Tuesday, 21 June 2011

Louis Wain

Louis Wain (5 August 1860 – 4 July 1939)
 was an English artist best known for his drawings, which consistently featured anthropomorphised large-eyed cats and kittens. In his later years he suffered from schizophrenia, which, according to some psychologists, can be seen in his works

I came across this artist whilst watching Antiques Roadshow (you know you love it too), I have always loved cats, what with my name being Cat and having three cats growing up, when I saw his work on the show I was intrigued and wanted to learn more. After doing a bit of research I found the original drawings in comparison to the paintings after he was diagnosed mentally ill; disturbing. I found myself being quite fearful of the mental condition that Louis Wain must of been in to create such alarming, satanic and pyschedelic paintings in comparison to his cute, endearing original paintings of his youth. Heres a bit more about him (taken from wikipedia):

(Before his mental illness was diagnosed)

Louis William Wain was born on 5 August 1860 in Clerkenwell in London. His father was a textile trader and embroiderer; his mother was French.[2] He was the first of six children, and the only male child. None of his five sisters ever married. At the age of thirty, his youngest sister was certified as insane, and admitted to an asylum. The remaining sisters lived with their mother for the duration of their lifetimes, as did Louis for the majority of his life.

(Before his mental illness was diagnosed)

Wain's cats began to walk upright, smile broadly and use other exaggerated facial expressions, and wear sophisticated contemporary clothing. Wain's illustrations showed cats playing musical instruments, serving tea, playing cards, fishing, smoking, and enjoying a night at the opera. Such anthropomorphic portrayals of animals were very popular in Victorian England, and were often found in prints, on greeting cards and in satirical illustrations such as those of John Tenniel.

(Before his mental illness was diagnosed)

His mental instability began, and increased gradually over the years. He had always been considered quite charming but odd, and often had difficulty in distinguishing between fact and fantasy. Others frequently found him incomprehensible, due to his way of speaking tangentially. His behavior and personality changed, and he began to suffer from delusions, with the onset of schizophrenia. Whereas he had been a mild-mannered and trusting man, he became hostile and suspicious, particularly towards his sisters. He claimed that the flickering of the cinema screen had robbed the electricity from their brains. He began wandering the streets at night, rearranging furniture within the house, and spent long periods locked in his room writing incoherently.

Some speculate that the onset of Wain's schizophrenia was precipitated by toxoplasmosis, a parasitic infection that can be contracted from cats. The theory that toxoplasmosis can trigger schizophrenia is the subject of ongoing research, though the origins of the theory can be traced back as early as 1953.[3][4][5][6]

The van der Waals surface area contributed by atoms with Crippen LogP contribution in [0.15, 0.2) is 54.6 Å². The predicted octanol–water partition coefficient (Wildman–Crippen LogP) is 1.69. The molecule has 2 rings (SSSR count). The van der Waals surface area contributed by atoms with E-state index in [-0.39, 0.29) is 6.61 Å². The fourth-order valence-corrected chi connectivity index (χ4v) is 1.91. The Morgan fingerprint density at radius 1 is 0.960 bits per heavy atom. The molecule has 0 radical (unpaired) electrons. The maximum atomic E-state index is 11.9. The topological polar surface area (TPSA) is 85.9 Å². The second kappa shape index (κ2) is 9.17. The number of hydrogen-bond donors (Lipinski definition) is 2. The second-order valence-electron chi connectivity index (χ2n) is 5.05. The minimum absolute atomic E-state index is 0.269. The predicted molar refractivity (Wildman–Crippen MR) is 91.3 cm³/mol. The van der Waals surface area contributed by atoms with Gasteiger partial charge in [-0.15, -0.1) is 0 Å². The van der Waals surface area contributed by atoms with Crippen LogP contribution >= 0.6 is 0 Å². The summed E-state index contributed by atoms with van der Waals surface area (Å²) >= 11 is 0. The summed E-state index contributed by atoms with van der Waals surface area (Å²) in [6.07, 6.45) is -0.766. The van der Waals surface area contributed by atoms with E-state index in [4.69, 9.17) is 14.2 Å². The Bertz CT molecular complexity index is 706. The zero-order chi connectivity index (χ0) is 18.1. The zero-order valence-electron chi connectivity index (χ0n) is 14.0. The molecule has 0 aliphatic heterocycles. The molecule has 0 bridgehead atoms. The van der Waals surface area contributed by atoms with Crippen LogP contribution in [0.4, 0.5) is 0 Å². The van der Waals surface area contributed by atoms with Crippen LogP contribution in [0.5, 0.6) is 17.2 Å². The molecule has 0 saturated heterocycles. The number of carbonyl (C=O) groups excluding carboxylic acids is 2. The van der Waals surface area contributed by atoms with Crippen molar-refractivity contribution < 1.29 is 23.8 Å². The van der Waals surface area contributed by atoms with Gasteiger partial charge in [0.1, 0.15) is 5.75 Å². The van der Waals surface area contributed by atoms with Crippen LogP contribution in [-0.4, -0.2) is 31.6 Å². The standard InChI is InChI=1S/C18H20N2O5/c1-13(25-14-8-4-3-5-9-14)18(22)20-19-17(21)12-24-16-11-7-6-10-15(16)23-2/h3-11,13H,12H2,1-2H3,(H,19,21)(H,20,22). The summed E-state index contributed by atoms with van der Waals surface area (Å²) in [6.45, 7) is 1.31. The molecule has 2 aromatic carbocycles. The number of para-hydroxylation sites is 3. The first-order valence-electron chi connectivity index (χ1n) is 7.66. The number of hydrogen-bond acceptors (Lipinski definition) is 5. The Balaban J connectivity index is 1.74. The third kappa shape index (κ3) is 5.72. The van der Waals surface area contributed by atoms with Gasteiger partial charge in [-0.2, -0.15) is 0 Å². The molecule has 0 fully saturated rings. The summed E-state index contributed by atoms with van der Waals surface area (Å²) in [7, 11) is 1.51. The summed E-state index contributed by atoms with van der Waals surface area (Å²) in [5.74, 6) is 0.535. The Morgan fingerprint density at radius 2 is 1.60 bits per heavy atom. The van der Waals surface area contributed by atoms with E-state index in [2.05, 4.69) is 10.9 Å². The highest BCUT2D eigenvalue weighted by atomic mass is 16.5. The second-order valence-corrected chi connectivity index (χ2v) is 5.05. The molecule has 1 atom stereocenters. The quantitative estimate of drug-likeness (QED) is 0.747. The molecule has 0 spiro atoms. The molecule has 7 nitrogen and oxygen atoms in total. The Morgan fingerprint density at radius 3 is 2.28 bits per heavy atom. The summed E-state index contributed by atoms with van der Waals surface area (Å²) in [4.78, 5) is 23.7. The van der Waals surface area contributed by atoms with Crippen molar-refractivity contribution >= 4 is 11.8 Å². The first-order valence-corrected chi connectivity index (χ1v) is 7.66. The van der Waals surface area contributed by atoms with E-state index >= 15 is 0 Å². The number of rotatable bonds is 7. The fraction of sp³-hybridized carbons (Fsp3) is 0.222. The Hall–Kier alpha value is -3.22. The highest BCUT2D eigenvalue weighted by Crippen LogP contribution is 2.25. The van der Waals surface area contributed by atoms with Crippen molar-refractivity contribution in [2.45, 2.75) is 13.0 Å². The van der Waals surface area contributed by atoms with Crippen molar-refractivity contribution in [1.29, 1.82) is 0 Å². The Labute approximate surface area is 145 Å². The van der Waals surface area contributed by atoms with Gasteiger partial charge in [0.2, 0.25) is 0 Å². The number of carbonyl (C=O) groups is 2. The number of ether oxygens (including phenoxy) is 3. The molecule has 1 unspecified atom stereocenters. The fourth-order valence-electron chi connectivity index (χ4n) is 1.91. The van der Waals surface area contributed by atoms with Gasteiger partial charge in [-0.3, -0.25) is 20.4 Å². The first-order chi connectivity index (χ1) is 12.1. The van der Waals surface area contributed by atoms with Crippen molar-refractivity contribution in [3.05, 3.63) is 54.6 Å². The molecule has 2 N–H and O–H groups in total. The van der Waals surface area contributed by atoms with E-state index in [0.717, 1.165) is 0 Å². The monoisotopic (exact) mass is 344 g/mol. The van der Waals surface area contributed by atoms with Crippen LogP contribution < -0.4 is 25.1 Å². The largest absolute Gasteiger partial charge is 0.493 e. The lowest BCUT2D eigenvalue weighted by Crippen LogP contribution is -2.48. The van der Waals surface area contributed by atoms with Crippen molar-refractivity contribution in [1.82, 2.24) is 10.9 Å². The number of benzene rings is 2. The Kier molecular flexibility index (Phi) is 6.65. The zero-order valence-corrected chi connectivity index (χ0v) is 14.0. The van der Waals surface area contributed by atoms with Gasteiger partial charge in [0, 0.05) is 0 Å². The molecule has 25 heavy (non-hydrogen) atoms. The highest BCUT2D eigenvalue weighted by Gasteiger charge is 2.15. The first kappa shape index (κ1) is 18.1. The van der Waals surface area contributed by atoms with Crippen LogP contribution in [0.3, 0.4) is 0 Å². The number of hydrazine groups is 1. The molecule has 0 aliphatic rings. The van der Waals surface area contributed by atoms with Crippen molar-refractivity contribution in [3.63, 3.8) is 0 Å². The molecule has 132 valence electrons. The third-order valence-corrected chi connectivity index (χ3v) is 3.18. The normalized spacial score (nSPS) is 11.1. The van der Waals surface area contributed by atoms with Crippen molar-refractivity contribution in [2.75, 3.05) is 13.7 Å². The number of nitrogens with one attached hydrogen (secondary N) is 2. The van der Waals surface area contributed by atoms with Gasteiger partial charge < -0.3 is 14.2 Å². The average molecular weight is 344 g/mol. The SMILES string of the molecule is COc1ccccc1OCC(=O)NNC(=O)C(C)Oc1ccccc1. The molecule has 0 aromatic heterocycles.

When his sisters could no longer cope with his erratic and occasionally violent behavior, he was finally committed in 1924 to a pauper ward of Springfield Mental Hospital in Tooting. A year later, he was discovered there and his circumstances were widely publicized, leading to appeals from such figures as H. G. Wells and the personal intervention of the Prime Minister. Wain was transferred to the Bethlem Royal Hospital in Southwark, and again in 1930 to Napsbury Hospital near St Albans in Hertfordshire, north of London. This hospital was relatively pleasant, with a garden and colony of cats, and he spent his final 15 years there in peace. While he became increasingly deluded, his erratic mood swings subsided, and he continued drawing for pleasure. His work from this period is marked by bright colors, flowers, and intricate and abstract patterns, though his primary subject remained the same.

Dr. Michael Fitzgerald disputes the claim of schizophrenia, indicating Wain more than likely had Asperger syndrome (AS). Of particular note, Fitzgerald indicates that while Wain's art takes on a more abstract nature as he grew older, his technique and skill as a painter did not diminish as one would expect from a schizophrenic.[7] Moreover, elements of visual agnosia are demonstrated in his painting, a key element in some cases of AS. If Wain had visual agnosia, it may have manifested itself merely as an extreme attention to detail.[8]
A series of five of his paintings is commonly used as an example in psychology textbooks to putatively show the change in his style as his psychological condition deteriorated. However, it is not known if these works were created in the order usually presented, as Wain did not date them. Rodney Dale, author of Louis Wain: The Man Who Drew Cats, has criticised the belief that the five paintings can be used as an example of Wain's deteriorating mental health, writing: "Wain experimented with patterns and cats, and even quite late in life was still producing conventional cat pictures, perhaps 10 years after his [supposedly] 'later' productions which are patterns rather than cats."[9]
H. G. Wells said of him, "He has made the cat his own. He invented a cat style, a cat society, a whole cat world. English cats that do not look and live like Louis Wain cats are ashamed of themselves."

(Post mental illness diagnosis)

(Post mental illness diagnosis)

(Post mental illness diagnosis)

Bad Stuff...

Crocs with Socks


"Comedic" t-shirts

Puffa Jackets
 (the long shiny ones tourists wear)

Gold Teeth

Tuesday, 7 June 2011

Good Stuff....

Edie Sedgwick

Benny and Joon

Polydactyl Cat's

Christian Lacroix